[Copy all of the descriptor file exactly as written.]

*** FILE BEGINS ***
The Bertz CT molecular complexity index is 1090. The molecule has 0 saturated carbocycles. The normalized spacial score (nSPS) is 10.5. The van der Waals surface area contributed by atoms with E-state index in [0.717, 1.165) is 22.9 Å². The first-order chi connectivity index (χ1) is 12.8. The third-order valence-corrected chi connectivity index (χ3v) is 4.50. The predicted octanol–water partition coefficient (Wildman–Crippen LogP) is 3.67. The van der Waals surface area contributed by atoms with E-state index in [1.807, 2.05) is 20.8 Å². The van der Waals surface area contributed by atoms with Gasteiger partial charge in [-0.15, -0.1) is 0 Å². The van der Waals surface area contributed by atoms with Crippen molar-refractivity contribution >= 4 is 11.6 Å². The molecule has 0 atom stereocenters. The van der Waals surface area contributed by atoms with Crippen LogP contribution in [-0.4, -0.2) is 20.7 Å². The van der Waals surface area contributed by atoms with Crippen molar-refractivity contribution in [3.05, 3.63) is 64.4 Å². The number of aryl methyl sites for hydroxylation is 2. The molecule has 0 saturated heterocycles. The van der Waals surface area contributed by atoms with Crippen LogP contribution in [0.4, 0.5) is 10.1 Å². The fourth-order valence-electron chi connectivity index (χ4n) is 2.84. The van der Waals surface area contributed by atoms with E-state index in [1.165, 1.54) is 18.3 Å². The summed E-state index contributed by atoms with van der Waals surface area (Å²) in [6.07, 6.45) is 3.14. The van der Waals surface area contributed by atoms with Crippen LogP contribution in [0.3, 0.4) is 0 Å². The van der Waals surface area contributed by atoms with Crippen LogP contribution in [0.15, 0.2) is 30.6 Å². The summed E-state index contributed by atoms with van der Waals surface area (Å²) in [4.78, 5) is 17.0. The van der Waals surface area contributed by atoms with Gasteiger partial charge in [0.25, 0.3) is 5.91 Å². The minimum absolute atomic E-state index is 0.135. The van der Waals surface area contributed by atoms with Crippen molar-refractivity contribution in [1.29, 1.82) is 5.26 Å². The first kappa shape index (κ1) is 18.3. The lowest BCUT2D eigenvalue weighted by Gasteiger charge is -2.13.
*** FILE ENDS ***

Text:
The Bertz CT molecular complexity index is 1090. The molecule has 0 saturated carbocycles. The normalized spacial score (nSPS) is 10.5. The van der Waals surface area contributed by atoms with E-state index in [0.717, 1.165) is 22.9 Å². The first-order chi connectivity index (χ1) is 12.8. The third-order valence-corrected chi connectivity index (χ3v) is 4.50. The predicted octanol–water partition coefficient (Wildman–Crippen LogP) is 3.67. The van der Waals surface area contributed by atoms with E-state index in [1.807, 2.05) is 20.8 Å². The van der Waals surface area contributed by atoms with Gasteiger partial charge in [-0.15, -0.1) is 0 Å². The van der Waals surface area contributed by atoms with Crippen molar-refractivity contribution >= 4 is 11.6 Å². The molecule has 0 atom stereocenters. The van der Waals surface area contributed by atoms with Crippen LogP contribution in [-0.4, -0.2) is 20.7 Å². The van der Waals surface area contributed by atoms with Crippen molar-refractivity contribution in [3.05, 3.63) is 64.4 Å². The number of aryl methyl sites for hydroxylation is 2. The molecule has 0 saturated heterocycles. The van der Waals surface area contributed by atoms with Crippen LogP contribution in [0.4, 0.5) is 10.1 Å². The fourth-order valence-electron chi connectivity index (χ4n) is 2.84. The van der Waals surface area contributed by atoms with E-state index in [1.165, 1.54) is 18.3 Å². The summed E-state index contributed by atoms with van der Waals surface area (Å²) in [6.07, 6.45) is 3.14. The van der Waals surface area contributed by atoms with Crippen LogP contribution in [0.3, 0.4) is 0 Å². The van der Waals surface area contributed by atoms with Crippen LogP contribution in [0.15, 0.2) is 30.6 Å². The summed E-state index contributed by atoms with van der Waals surface area (Å²) in [4.78, 5) is 17.0. The van der Waals surface area contributed by atoms with Gasteiger partial charge in [0.25, 0.3) is 5.91 Å². The minimum absolute atomic E-state index is 0.135. The van der Waals surface area contributed by atoms with Crippen molar-refractivity contribution in [1.29, 1.82) is 5.26 Å². The first kappa shape index (κ1) is 18.3. The lowest BCUT2D eigenvalue weighted by Gasteiger charge is -2.13.